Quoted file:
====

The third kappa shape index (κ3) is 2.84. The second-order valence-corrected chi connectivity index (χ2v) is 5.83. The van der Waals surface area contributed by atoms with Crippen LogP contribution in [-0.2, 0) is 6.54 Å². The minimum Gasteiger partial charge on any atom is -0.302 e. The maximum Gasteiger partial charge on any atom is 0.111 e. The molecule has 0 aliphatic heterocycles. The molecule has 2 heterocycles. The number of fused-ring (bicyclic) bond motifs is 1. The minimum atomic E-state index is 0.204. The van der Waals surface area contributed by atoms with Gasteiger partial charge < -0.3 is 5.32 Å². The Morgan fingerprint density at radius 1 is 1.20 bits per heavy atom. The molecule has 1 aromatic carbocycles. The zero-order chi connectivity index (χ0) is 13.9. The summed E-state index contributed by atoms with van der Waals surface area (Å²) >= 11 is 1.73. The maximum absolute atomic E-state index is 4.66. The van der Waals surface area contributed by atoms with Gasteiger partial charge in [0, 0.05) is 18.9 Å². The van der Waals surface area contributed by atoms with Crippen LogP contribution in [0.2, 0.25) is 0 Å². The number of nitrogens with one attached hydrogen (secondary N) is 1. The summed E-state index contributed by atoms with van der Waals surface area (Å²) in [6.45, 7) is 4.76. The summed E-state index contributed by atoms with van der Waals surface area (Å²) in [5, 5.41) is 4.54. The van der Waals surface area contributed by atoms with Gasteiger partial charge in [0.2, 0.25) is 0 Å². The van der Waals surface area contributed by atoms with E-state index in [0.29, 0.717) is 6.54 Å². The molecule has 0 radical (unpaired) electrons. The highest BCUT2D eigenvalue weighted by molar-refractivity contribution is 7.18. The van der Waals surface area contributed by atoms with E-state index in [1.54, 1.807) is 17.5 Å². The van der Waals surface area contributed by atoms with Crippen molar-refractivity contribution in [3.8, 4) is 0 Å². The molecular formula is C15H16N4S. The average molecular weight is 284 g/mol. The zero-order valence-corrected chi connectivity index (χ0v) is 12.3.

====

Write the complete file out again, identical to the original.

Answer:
The third kappa shape index (κ3) is 2.84. The second-order valence-corrected chi connectivity index (χ2v) is 5.83. The van der Waals surface area contributed by atoms with Crippen LogP contribution in [-0.2, 0) is 6.54 Å². The minimum Gasteiger partial charge on any atom is -0.302 e. The maximum Gasteiger partial charge on any atom is 0.111 e. The molecule has 0 aliphatic heterocycles. The molecule has 2 heterocycles. The number of fused-ring (bicyclic) bond motifs is 1. The minimum atomic E-state index is 0.204. The van der Waals surface area contributed by atoms with Gasteiger partial charge < -0.3 is 5.32 Å². The Morgan fingerprint density at radius 1 is 1.20 bits per heavy atom. The molecule has 1 aromatic carbocycles. The zero-order chi connectivity index (χ0) is 13.9. The summed E-state index contributed by atoms with van der Waals surface area (Å²) >= 11 is 1.73. The maximum absolute atomic E-state index is 4.66. The van der Waals surface area contributed by atoms with Gasteiger partial charge in [0, 0.05) is 18.9 Å². The van der Waals surface area contributed by atoms with Crippen LogP contribution in [0.2, 0.25) is 0 Å². The number of nitrogens with one attached hydrogen (secondary N) is 1. The summed E-state index contributed by atoms with van der Waals surface area (Å²) in [6.45, 7) is 4.76. The summed E-state index contributed by atoms with van der Waals surface area (Å²) in [5, 5.41) is 4.54. The van der Waals surface area contributed by atoms with Gasteiger partial charge in [0.2, 0.25) is 0 Å². The van der Waals surface area contributed by atoms with E-state index in [0.29, 0.717) is 6.54 Å². The molecule has 0 radical (unpaired) electrons. The highest BCUT2D eigenvalue weighted by molar-refractivity contribution is 7.18. The van der Waals surface area contributed by atoms with E-state index in [1.54, 1.807) is 17.5 Å². The van der Waals surface area contributed by atoms with Crippen molar-refractivity contribution in [3.8, 4) is 0 Å². The molecular formula is C15H16N4S. The average molecular weight is 284 g/mol. The zero-order valence-corrected chi connectivity index (χ0v) is 12.3.